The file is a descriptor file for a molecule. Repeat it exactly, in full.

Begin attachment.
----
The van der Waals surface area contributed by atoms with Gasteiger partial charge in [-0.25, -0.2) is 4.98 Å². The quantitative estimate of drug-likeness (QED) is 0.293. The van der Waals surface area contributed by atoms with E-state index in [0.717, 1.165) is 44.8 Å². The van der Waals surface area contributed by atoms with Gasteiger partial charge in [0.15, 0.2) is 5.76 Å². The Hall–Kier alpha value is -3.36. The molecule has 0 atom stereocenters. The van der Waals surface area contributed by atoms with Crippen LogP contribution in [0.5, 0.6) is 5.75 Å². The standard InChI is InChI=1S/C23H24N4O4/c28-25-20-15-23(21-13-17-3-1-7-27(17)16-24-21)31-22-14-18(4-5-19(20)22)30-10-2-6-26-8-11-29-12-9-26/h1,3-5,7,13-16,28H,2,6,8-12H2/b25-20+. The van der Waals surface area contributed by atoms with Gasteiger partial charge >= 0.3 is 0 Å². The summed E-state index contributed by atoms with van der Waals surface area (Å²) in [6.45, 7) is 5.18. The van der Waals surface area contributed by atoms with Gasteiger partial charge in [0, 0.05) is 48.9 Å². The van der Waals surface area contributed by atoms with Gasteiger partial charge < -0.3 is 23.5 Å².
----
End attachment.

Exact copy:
The van der Waals surface area contributed by atoms with Gasteiger partial charge in [-0.25, -0.2) is 4.98 Å². The quantitative estimate of drug-likeness (QED) is 0.293. The van der Waals surface area contributed by atoms with E-state index in [0.717, 1.165) is 44.8 Å². The van der Waals surface area contributed by atoms with Gasteiger partial charge in [0.15, 0.2) is 5.76 Å². The Hall–Kier alpha value is -3.36. The molecule has 0 atom stereocenters. The van der Waals surface area contributed by atoms with Crippen LogP contribution in [0.5, 0.6) is 5.75 Å². The standard InChI is InChI=1S/C23H24N4O4/c28-25-20-15-23(21-13-17-3-1-7-27(17)16-24-21)31-22-14-18(4-5-19(20)22)30-10-2-6-26-8-11-29-12-9-26/h1,3-5,7,13-16,28H,2,6,8-12H2/b25-20+. The van der Waals surface area contributed by atoms with Gasteiger partial charge >= 0.3 is 0 Å². The summed E-state index contributed by atoms with van der Waals surface area (Å²) in [6.45, 7) is 5.18. The van der Waals surface area contributed by atoms with Gasteiger partial charge in [0, 0.05) is 48.9 Å². The van der Waals surface area contributed by atoms with Gasteiger partial charge < -0.3 is 23.5 Å².